Equality, Diversity & Inclusion at King's College London

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Dignity at King’s – Bullying and Harassment Policy Published

Dignity at King’s – Bullying and Harassment Policy Published

We have developed a Dignity at King’s – Bullying and Harassment Policy which supports the entire King’s Community. This replaces the previous Dignity at Work – Statement of Commitment and applies to the whole of the university. We are doing this because we know that, like all large institutions, we have problems with bullying & harassment at all levels. This new policy is designed to ensure we tackle this sensitively.

The policy has been developed based on wide ranging research of HEI and public sector best practice, alongside consultation with many across the College. It is now available and can be accessed in the Governance Zone.

This policy sets out the responsibilities of those within the King’s community in addressing inappropriate behaviour, clearly defines conduct that is not acceptable and outlines where to go for support for anyone who has witnessed or experienced bullying and harassment.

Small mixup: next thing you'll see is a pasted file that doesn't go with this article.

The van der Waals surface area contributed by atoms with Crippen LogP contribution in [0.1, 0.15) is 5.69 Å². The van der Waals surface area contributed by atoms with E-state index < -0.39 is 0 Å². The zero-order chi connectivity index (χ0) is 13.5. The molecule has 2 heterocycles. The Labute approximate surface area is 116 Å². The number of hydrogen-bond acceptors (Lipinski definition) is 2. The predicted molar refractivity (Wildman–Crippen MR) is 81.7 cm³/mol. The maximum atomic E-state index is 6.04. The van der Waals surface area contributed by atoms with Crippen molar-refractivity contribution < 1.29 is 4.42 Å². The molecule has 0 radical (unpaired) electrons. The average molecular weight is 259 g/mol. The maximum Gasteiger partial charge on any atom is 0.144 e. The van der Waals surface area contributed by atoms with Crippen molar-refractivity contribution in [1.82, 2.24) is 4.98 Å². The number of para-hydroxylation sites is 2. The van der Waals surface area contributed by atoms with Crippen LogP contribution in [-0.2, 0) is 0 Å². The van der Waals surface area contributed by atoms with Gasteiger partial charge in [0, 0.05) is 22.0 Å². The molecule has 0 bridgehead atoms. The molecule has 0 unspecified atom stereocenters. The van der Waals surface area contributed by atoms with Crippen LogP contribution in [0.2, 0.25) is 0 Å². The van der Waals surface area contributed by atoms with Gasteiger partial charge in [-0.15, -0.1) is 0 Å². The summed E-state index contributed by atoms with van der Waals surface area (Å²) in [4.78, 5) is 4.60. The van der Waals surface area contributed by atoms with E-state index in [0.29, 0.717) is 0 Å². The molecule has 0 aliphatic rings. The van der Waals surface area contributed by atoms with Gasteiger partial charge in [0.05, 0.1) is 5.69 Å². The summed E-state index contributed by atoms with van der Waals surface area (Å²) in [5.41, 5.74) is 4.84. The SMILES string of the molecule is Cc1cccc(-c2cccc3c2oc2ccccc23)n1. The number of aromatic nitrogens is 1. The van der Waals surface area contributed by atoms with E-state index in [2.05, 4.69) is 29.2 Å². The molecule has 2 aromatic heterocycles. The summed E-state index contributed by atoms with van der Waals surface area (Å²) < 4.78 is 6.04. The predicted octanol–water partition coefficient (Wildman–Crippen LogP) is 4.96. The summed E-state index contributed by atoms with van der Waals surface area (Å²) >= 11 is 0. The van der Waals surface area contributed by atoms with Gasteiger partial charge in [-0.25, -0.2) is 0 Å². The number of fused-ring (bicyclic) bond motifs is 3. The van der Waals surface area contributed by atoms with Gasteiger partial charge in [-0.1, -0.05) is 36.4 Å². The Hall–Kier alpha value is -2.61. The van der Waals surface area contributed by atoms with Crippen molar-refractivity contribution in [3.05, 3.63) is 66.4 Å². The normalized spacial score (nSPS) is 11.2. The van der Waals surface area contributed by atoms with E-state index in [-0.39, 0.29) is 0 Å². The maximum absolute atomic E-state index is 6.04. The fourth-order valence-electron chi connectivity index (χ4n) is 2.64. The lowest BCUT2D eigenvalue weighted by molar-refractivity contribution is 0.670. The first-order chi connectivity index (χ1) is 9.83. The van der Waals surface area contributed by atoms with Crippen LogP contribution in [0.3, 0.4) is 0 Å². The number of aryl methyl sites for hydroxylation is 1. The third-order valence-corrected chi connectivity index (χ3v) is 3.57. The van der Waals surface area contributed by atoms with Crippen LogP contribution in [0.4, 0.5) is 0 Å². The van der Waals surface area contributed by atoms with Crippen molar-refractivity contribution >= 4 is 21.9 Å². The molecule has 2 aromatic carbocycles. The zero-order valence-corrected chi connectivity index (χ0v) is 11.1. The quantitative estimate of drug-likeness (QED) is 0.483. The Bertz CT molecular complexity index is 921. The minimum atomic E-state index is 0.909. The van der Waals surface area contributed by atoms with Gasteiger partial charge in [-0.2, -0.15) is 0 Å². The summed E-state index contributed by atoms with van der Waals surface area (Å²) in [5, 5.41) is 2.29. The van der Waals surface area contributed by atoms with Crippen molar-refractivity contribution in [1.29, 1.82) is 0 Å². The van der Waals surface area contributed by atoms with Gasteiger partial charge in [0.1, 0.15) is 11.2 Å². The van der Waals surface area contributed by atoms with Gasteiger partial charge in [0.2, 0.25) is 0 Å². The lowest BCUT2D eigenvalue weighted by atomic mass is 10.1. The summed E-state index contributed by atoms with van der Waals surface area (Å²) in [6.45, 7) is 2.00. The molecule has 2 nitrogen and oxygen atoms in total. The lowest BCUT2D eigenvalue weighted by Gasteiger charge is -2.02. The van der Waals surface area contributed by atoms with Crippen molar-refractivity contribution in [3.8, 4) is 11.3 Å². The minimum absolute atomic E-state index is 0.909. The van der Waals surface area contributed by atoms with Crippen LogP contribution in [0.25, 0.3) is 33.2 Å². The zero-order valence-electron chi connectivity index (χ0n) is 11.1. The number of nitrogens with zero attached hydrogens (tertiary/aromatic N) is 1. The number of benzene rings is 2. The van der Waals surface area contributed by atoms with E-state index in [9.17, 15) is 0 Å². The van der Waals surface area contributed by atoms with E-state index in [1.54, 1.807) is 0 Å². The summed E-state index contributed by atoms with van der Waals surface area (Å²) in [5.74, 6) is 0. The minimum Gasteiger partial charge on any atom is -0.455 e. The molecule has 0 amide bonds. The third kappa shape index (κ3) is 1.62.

Importantly, it also makes clear that managers and senior leaders need to support our community and engage with and address behaviour and issues related to alleged bullying and harassment as they arise. This is key to fostering and enabling an environment free from bullying and harassment and ensuring that the policy is embedded within our ways of working and culture at King’s.

Bullying and harassment are organisational issues to be addressed. This can only be done when there is commitment from senior leadership. Our senior leaders have made it clear this is a top priority for them. Evelyn Welch (Provost & Senior Vice President (Arts & Sciences)), Richard Trembath (Senior Vice President and Provost (Health)) and Steve Large (Senior Vice President (Operations)) have identified this as a joint priority and are determined to ensure that the right systems, symbols and behaviours are in place so that the highest quality senior leadership around bullying and harassment is modelled and implemented within the university.